This article is a part of our series: Key SaaS Metrics
As a SaaS entrepreneur, there are countless numbers, statistics, and metrics that you need to track and calculate to assess the health of your business, but the sheer number of acronyms can be overwhelming. In this six-part series on key SaaS metrics, we’ll walk you through the most common—and helpful—metrics you need to know to successfully run and grow your SaaS business.
SaaS businesses rely heavily on gaining and keeping their customers to grow their recurring revenue stream. An important metric when analyzing how effectively you’re keeping your customers happy and coming back each month is the Customer Churn Rate (CCR).
What is Customer Churn Rate?
The Customer Churn Rate is the percentage of customers that cancel their subscriptions in a given time period.
Why Customer Churn Rate is important
Customer Churn Rate offers important insights into how well you’re meeting your customers’ needs. In the early stages, when you’re first reaching out to your potential customer base, your revenues and total number of customers can be growing while you are still hemorrhaging a large percent of existing customers every month. To tell if there’s an underlying problem with customer satisfaction, you need to step away from overall revenue and total number of customers and look at the Customer Churn Rate.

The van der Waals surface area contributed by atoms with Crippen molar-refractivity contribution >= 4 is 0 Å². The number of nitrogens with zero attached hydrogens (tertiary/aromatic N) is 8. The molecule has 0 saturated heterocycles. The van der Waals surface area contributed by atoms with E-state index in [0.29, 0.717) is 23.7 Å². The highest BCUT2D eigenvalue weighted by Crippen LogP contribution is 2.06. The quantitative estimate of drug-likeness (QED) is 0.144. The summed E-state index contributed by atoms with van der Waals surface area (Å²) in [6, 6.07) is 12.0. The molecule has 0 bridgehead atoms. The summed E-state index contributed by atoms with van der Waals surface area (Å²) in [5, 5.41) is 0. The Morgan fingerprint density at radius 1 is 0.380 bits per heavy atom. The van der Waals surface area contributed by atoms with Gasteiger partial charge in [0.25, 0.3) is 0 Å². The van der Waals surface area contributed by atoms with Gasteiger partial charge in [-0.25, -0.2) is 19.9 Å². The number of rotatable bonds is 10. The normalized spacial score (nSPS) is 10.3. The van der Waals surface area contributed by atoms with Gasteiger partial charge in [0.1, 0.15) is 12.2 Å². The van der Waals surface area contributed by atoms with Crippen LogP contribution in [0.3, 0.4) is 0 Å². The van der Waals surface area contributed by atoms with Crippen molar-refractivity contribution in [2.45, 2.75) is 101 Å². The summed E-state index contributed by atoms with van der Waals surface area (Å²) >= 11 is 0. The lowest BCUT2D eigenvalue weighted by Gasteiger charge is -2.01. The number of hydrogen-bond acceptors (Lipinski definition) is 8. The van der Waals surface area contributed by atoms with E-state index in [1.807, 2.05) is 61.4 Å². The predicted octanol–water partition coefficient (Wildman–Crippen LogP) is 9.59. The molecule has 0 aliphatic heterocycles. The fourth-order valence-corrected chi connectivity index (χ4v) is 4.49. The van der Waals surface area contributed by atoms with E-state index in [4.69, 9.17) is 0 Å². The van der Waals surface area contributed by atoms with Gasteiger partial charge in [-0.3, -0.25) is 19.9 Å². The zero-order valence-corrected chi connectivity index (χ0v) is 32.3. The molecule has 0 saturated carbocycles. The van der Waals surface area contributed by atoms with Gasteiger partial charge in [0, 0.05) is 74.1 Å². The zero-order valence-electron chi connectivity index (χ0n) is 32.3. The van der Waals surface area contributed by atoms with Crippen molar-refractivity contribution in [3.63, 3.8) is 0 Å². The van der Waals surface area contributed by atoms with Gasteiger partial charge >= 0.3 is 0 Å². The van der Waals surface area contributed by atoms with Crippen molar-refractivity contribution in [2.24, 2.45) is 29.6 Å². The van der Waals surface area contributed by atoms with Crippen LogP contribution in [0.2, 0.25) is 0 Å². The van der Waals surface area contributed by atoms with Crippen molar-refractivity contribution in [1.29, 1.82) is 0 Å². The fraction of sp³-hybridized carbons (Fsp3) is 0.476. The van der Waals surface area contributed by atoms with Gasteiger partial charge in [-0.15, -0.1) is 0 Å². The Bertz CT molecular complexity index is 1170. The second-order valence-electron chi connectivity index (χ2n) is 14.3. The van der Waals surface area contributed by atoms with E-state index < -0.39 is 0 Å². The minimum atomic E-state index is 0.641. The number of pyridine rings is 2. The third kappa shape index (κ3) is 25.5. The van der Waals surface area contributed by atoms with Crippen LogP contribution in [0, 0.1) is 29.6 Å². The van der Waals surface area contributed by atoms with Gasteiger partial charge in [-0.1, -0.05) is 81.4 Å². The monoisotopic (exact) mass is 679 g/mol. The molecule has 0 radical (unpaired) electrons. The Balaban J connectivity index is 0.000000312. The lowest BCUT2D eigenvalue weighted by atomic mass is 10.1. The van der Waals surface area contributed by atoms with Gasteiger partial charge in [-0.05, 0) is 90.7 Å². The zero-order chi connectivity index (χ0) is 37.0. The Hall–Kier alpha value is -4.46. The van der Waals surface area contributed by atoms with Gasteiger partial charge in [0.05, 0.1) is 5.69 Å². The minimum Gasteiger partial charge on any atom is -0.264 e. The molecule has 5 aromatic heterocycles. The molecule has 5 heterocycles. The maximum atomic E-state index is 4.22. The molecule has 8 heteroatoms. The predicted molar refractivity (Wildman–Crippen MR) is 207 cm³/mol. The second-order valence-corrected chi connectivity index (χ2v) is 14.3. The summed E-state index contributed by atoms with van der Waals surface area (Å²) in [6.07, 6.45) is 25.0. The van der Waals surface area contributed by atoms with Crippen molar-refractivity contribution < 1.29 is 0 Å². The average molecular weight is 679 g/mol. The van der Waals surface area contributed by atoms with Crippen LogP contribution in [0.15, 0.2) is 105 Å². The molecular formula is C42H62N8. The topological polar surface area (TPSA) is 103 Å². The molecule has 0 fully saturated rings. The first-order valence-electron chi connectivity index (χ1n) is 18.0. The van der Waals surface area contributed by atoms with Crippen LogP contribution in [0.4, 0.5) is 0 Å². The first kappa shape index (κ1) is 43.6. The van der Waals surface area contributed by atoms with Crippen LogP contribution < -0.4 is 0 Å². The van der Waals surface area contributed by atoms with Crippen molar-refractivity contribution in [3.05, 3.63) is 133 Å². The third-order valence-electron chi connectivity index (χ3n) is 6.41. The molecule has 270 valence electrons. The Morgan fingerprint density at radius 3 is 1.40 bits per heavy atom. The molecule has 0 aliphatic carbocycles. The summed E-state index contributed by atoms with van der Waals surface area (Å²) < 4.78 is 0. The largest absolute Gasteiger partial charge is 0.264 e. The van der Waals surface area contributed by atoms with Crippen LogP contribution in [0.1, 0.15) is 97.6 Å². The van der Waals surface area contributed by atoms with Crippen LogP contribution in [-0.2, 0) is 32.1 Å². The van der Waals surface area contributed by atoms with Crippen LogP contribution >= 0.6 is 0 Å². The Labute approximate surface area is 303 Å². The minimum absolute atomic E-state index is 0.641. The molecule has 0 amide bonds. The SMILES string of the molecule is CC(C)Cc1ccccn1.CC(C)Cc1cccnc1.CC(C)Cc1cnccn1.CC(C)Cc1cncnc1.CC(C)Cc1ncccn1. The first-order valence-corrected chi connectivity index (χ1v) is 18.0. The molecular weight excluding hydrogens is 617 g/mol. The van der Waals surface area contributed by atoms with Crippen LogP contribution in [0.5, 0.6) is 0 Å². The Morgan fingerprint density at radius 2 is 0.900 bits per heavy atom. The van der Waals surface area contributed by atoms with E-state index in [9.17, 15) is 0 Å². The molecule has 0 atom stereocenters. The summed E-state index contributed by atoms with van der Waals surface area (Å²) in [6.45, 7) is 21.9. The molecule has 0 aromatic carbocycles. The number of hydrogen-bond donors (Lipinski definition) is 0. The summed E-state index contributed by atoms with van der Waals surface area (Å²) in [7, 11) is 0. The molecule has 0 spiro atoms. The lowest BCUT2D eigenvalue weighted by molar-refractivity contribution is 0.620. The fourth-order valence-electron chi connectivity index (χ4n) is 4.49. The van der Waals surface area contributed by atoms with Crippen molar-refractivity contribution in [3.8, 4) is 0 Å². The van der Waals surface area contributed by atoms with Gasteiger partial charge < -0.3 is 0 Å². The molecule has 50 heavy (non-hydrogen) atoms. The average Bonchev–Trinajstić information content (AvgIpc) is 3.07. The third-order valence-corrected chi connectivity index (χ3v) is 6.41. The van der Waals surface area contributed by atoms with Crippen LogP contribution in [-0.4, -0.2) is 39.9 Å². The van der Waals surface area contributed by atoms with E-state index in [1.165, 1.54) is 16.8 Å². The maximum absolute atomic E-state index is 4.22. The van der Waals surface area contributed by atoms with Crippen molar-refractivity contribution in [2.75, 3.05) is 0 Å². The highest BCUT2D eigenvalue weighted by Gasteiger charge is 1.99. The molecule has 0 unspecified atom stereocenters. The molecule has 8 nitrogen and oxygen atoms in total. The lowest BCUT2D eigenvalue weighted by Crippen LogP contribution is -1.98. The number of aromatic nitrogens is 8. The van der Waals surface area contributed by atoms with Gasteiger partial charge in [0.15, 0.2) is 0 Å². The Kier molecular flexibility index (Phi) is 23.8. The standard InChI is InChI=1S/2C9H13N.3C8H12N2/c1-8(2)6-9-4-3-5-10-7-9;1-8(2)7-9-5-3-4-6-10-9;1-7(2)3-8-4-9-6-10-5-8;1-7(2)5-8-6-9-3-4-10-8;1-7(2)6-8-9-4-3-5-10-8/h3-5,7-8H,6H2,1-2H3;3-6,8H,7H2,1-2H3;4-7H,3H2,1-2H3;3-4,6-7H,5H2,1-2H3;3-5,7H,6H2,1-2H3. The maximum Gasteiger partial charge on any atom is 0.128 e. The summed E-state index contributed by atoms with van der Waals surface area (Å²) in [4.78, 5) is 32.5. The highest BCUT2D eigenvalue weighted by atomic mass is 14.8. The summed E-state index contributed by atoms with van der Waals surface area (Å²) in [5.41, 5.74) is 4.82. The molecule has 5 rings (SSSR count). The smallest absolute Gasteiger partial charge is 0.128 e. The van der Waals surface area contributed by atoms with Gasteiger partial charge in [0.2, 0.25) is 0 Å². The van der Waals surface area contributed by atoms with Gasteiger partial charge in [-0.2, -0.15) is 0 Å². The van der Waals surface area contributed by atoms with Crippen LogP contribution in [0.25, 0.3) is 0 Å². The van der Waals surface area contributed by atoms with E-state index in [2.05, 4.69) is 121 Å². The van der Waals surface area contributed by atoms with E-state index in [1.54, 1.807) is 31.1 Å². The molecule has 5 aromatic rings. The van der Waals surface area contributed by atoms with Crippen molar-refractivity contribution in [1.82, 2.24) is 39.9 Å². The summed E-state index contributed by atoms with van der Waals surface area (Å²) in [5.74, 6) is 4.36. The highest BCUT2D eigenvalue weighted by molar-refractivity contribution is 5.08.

If founders are only focused on overall growth and not on Customer Churn Rate, they might believe everything is moving in the right direction when in reality there is a severe underlying problem that’s causing a large portion of their customers to quit using their service or product. When new customer sign-ups drop off, the company’s revenue stream will rapidly decline.
Below is a chart showing an example of how total customers can be deceptive.
How to Calculate Customer Churn Rate
The basic formula for the customer churn rate is as follows:
Customer Churn Rate = Number of preexisting customers who left during a given period / Total customers at the start of that period.
For example, your company has 50 customers at the beginning of the month. During that month, 12 customers left. That would mean you had a monthly customer churn rate of 24% (12/50 = 0.24).
Mathematically, this means churn is the inverse of customer retention.
It’s worth noting that this ratio doesn’t account for the gross customer accounts at the end of the period or the value you’re getting from each of the lost customers.
Ideally, a company’s customer churn rate would be well under 10%, but this figure can vary depending on industry competition and how mature your product or service is. If you’re analyzing a business with a high customer churn rate, it’s important to understand what the underlying drivers of the fleeing customer base are—and to take measures to stem the flow as quickly as possible. It’s inevitable for some customers to leave now and again, but it’s important to make sure you’re looking at the trends that reveal sustainability.
Our first post in this series discussed Monthly Recurring Revenue (MRR). To learn more about other key SaaS metrics, check out our third post in this series next week.